“So many of us, women and men, have had this happen,” she said. But “there’s a whole unification that comes in understanding shared trauma.”
Taylor credited the #MeToo movement with creating the space she needed to be able to tell her parents about her attack.
She didn’t go into detail or tell them everything. She said it happened and she wasn’t OK for a long time. But she assured them she’s OK now.
“I was worried about telling my dad,” she said. “I was worried about how this would make him feel about failing to keep me safe.”
That didn’t happen, though. Instead, he told her he was sorry, that he wished he could have done something and that he loved her.
She said her mother’s response to her disclosure felt familiar; she’d been through her own sexual assault.
“Her hurt was the hurt of a victim with another victim,” Taylor said.
Taylor said she’s encouraged by the public outcry, and the fact that powerful men are being held accountable. She said she’s hopeful that as the movement continues to gain momentum, more survivors will share their stories without shame or the fear of alienation.
“We’re at a place where we’re starting to examine, why don’t we believe women?” she said. “What does justice for these people look like? I don’t think we were culturally in a place to do that even 10 years ago.”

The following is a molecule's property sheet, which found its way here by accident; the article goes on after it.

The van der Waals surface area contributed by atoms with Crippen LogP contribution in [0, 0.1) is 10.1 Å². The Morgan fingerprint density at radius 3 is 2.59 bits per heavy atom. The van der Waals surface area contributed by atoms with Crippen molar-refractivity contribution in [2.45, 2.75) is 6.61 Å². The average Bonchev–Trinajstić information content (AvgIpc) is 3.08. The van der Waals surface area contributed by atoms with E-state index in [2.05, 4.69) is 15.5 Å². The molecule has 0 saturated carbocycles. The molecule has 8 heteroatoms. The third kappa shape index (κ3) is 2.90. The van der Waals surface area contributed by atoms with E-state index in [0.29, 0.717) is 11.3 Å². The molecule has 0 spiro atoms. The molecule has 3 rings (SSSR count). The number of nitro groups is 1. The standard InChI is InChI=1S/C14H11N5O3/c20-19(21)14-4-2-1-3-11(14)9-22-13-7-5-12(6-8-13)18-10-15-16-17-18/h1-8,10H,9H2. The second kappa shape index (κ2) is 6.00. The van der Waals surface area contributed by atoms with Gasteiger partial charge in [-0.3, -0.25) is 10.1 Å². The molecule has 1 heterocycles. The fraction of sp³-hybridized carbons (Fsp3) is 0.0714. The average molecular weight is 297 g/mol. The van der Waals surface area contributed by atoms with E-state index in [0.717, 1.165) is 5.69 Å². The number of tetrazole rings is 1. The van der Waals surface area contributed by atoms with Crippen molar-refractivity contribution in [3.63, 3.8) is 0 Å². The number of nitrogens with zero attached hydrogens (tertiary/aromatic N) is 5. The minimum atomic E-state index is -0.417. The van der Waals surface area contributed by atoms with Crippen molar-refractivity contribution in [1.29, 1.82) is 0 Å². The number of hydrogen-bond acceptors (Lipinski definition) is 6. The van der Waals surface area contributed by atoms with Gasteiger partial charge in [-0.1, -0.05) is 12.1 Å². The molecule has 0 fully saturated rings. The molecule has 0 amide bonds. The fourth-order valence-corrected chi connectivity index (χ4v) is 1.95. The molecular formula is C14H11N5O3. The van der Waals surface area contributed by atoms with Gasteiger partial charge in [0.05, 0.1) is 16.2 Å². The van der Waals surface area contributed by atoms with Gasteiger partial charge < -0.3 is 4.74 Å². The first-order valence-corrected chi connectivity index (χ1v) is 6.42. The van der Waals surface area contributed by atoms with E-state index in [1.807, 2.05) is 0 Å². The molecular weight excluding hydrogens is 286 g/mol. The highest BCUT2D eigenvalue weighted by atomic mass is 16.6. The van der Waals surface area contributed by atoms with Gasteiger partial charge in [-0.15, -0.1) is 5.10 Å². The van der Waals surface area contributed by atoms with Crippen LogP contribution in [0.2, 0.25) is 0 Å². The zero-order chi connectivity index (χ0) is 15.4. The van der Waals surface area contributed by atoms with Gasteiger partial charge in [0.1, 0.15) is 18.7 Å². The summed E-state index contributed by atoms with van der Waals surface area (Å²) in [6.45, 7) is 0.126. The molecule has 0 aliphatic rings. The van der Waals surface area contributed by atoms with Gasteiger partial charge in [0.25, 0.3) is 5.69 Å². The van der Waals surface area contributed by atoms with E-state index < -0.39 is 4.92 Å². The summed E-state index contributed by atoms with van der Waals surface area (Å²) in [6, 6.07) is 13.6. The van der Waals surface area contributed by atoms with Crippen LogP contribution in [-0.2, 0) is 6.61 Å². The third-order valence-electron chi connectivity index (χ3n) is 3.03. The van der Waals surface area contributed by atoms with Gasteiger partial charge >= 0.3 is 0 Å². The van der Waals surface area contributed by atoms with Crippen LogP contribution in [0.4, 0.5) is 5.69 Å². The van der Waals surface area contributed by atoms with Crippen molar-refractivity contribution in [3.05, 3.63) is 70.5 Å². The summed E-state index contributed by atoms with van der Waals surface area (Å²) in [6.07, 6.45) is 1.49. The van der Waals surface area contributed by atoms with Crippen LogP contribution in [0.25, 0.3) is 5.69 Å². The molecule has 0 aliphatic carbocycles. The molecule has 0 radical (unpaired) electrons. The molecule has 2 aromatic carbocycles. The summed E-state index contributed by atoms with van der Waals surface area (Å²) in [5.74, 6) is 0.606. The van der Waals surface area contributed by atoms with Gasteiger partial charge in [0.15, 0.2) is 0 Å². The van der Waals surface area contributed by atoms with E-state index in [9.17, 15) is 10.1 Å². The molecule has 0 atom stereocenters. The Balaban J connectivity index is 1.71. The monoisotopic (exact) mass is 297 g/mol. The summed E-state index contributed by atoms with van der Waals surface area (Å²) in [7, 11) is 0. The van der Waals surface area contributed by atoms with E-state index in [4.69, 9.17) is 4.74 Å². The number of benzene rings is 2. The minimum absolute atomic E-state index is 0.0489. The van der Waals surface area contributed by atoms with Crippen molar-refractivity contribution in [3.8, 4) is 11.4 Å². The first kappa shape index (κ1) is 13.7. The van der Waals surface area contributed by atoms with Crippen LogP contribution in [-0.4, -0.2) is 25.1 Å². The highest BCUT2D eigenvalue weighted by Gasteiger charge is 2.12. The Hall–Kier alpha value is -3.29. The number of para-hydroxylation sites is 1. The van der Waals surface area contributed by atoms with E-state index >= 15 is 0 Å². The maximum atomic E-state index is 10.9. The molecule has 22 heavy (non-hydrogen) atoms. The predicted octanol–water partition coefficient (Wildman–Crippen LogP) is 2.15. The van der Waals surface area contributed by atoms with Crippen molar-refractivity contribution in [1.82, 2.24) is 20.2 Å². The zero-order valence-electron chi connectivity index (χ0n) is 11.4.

“We’ve got to keep forging ahead,” she said. “What’s the alternative?”
OVERCOMING FEAR TO SHARE HIS STORY
Kasey Neimeier was terrified when he shared his #MeToo story with the world for the first time.
Along with the hashtag #whyIdidntreport, he told of being groped by a co-worker when he was 18 years old. He was living as a woman at the time_it happened before his transition. Now 31, he’d kept the secret for 13 years, even from his wife of a decade.
He shared his story last month, on Sept. 23. Neimeier said the disclosure brought up painful memories of the episode, as well as other abuse he’d suffered as a child. But hard as it was, he said he doesn’t regret the decision to share.
“I was on Facebook and I saw another transman post a #MeToo. And I decided I would post one, too. Because I felt it needed to be said that it’s not just women who have gone through this,” he said.
“It’s a smaller percentage of course, but there are biological men that get abused, there are transmen that get abused, there are transwomen who are abused. So many people are the victims and survivors of abuse and don’t tell anybody and if you hold onto this, it just destroys you.”
Neimeier said he worried what sharing a #MeToo story would mean for his gender identity.
“I was scared of judgment, that it would make me less of a man,” he said, “to publicly come out with a story that is traditionally for biological women.”
Despite the pain of revisiting his assault, Neimeier said he’s glad he did. The more stories shared, the harder it’ll be to ignore the pervasiveness of the issue, he said.
“I felt it was important to say something, even if it was public, to say this is not just a biological women’s issue,” he said. “I don’t think as a society we can change without survivors saying, ‘This happened to me and it’s wrong,” he said.